Today Google unveiled Google Video Quality Report, “a simple tool to see the level of video quality your Internet service provider can play YouTube.” U.S. and Canada-based YouTube watchers can run it on their machines starting now.
According to Google, the report measures the speed at which video bytes are transferred from the host server to your screen and delivers a rating: either YouTube HD verified, Standard Definition, or Lower Definition. The rating report is based on anonymized data from billions of users collected over a 30-day period.
The above video explains Google’s reasoning behind launching the report, which basically sums up as: It sucks when a YouTube video takes forever to load. But the real reason for the report is to convince you that it is rarely Google’s fault when a video buffers slowly. Who’s fault is it? Yours, and your providers.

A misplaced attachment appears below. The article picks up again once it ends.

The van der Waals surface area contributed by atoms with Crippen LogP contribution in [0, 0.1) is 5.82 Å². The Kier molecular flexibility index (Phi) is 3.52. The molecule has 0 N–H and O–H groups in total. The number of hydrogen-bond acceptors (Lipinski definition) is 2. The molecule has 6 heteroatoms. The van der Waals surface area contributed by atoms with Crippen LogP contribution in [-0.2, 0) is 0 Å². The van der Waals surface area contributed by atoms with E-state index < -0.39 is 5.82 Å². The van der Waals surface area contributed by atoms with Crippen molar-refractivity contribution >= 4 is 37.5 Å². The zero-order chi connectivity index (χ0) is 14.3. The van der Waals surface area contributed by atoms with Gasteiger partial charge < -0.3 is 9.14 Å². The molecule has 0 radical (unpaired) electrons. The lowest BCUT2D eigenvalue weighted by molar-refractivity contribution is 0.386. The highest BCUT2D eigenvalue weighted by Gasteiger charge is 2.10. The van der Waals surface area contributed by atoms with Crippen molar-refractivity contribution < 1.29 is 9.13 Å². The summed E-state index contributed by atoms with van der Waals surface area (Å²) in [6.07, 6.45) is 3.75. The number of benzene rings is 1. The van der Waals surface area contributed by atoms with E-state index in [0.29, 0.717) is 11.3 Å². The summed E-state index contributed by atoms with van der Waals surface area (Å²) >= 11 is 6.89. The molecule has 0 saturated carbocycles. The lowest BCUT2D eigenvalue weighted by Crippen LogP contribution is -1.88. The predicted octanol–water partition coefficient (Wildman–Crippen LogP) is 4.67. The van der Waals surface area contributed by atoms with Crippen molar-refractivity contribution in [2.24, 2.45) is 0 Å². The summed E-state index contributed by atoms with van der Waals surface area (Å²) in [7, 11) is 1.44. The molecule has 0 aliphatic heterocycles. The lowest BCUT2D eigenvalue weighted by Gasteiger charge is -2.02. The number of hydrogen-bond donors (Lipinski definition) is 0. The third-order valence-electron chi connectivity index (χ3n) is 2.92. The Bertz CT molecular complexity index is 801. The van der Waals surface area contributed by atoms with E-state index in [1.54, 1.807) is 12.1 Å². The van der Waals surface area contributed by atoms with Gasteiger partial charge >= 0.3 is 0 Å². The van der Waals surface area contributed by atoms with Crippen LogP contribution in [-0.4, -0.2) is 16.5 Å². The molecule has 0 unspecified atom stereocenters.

“We pick the shortest, most direct route,” Google’s explanatory introduction to the Video Quality Report reads.
When you click play, YouTube carries the video data through its system to your Internet Service Provider (ISP) via the most efficient path possible. Sometimes, exceptional circumstances mean we may need to use a less-direct path.
However, it continues in a more pointed fashion:
When your ISP receives your video from YouTube, they begin the important job of carrying it across their network to your home. They must ensure there’s enough capacity where they receive the data from YouTube. Otherwise, your video streaming quality will suffer.
The report will also let you know if you are the problem, indicating if “your Wi-Fi setup, and other in-home factors such as the number of connected devices” are slowing streaming down. If you are the bottle neck, the report offers some helpful tips for how to get your act together, such as, “make sure your roommates aren’t hogging all the bandwidth.” One piece of advice, if you’re going to march into your roommate’s bedroom to ask them to stop streaming so much video, knock first.